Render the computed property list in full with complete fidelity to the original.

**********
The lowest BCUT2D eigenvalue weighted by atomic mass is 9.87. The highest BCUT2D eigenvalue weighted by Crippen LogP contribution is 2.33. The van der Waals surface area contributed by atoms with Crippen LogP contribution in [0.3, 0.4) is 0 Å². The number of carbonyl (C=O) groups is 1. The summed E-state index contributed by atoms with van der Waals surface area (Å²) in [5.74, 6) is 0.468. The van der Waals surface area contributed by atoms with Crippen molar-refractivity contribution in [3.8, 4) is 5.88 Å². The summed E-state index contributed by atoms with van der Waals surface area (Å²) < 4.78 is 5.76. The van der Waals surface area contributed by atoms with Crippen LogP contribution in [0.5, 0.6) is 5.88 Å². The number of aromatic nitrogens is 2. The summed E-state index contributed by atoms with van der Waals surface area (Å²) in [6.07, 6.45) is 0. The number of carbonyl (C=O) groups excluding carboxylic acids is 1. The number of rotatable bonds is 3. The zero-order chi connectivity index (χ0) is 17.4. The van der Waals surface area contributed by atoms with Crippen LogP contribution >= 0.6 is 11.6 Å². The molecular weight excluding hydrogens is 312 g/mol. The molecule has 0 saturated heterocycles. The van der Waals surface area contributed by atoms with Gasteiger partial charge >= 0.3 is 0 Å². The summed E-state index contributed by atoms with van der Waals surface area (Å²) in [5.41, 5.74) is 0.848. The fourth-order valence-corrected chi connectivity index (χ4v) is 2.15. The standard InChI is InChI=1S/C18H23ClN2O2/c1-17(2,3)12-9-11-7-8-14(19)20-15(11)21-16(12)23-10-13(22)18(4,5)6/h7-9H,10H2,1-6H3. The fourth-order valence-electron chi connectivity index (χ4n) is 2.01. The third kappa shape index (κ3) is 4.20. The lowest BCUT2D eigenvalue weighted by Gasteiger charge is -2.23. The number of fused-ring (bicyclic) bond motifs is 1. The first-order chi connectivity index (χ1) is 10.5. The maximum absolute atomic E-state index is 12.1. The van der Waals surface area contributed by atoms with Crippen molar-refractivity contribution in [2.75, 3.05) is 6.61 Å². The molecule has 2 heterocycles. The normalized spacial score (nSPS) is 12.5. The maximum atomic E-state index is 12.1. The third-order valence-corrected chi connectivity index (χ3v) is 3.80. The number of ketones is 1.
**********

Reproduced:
The lowest BCUT2D eigenvalue weighted by atomic mass is 9.87. The highest BCUT2D eigenvalue weighted by Crippen LogP contribution is 2.33. The van der Waals surface area contributed by atoms with Crippen LogP contribution in [0.3, 0.4) is 0 Å². The number of carbonyl (C=O) groups is 1. The summed E-state index contributed by atoms with van der Waals surface area (Å²) in [5.74, 6) is 0.468. The van der Waals surface area contributed by atoms with Crippen molar-refractivity contribution in [3.8, 4) is 5.88 Å². The summed E-state index contributed by atoms with van der Waals surface area (Å²) < 4.78 is 5.76. The van der Waals surface area contributed by atoms with Crippen LogP contribution in [0.5, 0.6) is 5.88 Å². The number of aromatic nitrogens is 2. The summed E-state index contributed by atoms with van der Waals surface area (Å²) in [6.07, 6.45) is 0. The number of carbonyl (C=O) groups excluding carboxylic acids is 1. The number of rotatable bonds is 3. The zero-order chi connectivity index (χ0) is 17.4. The van der Waals surface area contributed by atoms with Crippen LogP contribution >= 0.6 is 11.6 Å². The molecular weight excluding hydrogens is 312 g/mol. The molecule has 0 saturated heterocycles. The van der Waals surface area contributed by atoms with Gasteiger partial charge >= 0.3 is 0 Å². The summed E-state index contributed by atoms with van der Waals surface area (Å²) in [5.41, 5.74) is 0.848. The fourth-order valence-corrected chi connectivity index (χ4v) is 2.15. The standard InChI is InChI=1S/C18H23ClN2O2/c1-17(2,3)12-9-11-7-8-14(19)20-15(11)21-16(12)23-10-13(22)18(4,5)6/h7-9H,10H2,1-6H3. The fourth-order valence-electron chi connectivity index (χ4n) is 2.01. The third kappa shape index (κ3) is 4.20. The lowest BCUT2D eigenvalue weighted by Gasteiger charge is -2.23. The number of fused-ring (bicyclic) bond motifs is 1. The first-order chi connectivity index (χ1) is 10.5. The maximum absolute atomic E-state index is 12.1. The van der Waals surface area contributed by atoms with Crippen molar-refractivity contribution in [2.75, 3.05) is 6.61 Å². The molecule has 2 heterocycles. The normalized spacial score (nSPS) is 12.5. The maximum atomic E-state index is 12.1. The third-order valence-corrected chi connectivity index (χ3v) is 3.80. The number of ketones is 1.